What Companies Can Learn From The Enron Case and The Impact of the Enron Case?
Enron Corporation was a reputed American energy, services and merchandise based organisation establised in the year 1985 by Kenneth Lay. It was situated in Houstan, Texas of the United States (US).
By 1989, it had begun trading natural gas commodities and by 1994 it entered the market for trading electricity (www.mbaknol.com, 2011). Before Enron got into the troubles of “accounting scandal”, it was operating well and even had become one of the top companies in the world.
The Enron scandal had veritably opened a can of worms in the corporate world and laid bare to the public insidious corporate practices that were made tools of deceit and conceal the truth from the public. Enron had evidently breached the line of corporate ethical correctness in the name of profits and more profits without taking into account the welfare of its shareholders and employees, who had to shoulder the losses that the company’s bankruptcy engendered.
It is a well recognised fact that for a company to be successful it needs to protect the interest of the stakeholders, employees, internal as well as external customers and the environment in and around the company (Broadley, 2006). Foreign investors feel better in an environment where the basics of the corporate governance is defended and practiced.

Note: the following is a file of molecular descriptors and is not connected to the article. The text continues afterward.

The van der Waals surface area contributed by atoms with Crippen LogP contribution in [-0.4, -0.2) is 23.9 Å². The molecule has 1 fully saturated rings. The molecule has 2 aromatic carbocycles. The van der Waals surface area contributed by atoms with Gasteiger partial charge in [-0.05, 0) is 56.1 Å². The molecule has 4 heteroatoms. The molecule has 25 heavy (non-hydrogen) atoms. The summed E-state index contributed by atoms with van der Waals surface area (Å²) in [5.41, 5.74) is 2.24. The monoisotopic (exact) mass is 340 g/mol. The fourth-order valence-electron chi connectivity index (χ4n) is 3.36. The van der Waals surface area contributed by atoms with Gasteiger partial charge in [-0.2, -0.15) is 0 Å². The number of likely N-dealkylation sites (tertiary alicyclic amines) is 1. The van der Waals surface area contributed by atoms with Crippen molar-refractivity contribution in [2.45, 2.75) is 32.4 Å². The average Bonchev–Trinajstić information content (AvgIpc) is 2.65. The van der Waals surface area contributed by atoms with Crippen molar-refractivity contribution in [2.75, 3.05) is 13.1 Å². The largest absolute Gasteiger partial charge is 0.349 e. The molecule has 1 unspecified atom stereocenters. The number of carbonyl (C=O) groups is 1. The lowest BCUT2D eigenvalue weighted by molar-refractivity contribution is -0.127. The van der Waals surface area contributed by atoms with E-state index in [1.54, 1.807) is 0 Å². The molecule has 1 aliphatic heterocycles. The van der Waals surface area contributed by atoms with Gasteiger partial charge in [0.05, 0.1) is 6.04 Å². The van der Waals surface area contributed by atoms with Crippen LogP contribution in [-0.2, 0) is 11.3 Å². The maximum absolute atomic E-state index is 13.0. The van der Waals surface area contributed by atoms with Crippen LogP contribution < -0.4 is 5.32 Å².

One of the environmental changes that occurred over the organization’s life was the legislation in the 1930s that required listed companies to submit their statements of financial position. This shifted attention to the Anderson whose decision into ethical practice led to the legislation.
The paper operates mainly based on research questions which can be stated as follows: How did the corporate culture of Enron contribute to its bankruptcy? Did Enron's bankers, auditors, and attorneys contribute to Enron's demise? If so, what was their contribution? What role did the chief financial officer play in creating the problems that led to Enron's financial problems?
This study discusses what happened with Enron, defines the problems that plague the high profile corporation, present solutions and alternatives, as well as give a sweeping opinion on how the problems could have been solved or avoided in the first place from this researcher's perspective alone.
They say that accounting is the language of business. A German investor would be ably informed of how the United States company Kentucky Fried Chicken or any other enterprise has performed in terms of generating profits. The accounting language has its own set of technical words that a person studying basic accounting would easily understand.
A conscious effort to systematize the effort and to manage its evolution is preferable to an unmanaged and haphazard evolution. For Arthur Andersen, the basic planning problem is how to allocate the organization's limited resources. The major benefits to be expected from planning include an improved sense of direction for the organization, better performance, increased understanding of the organization and its purpose, earlier awareness of problems, and more effective decisions.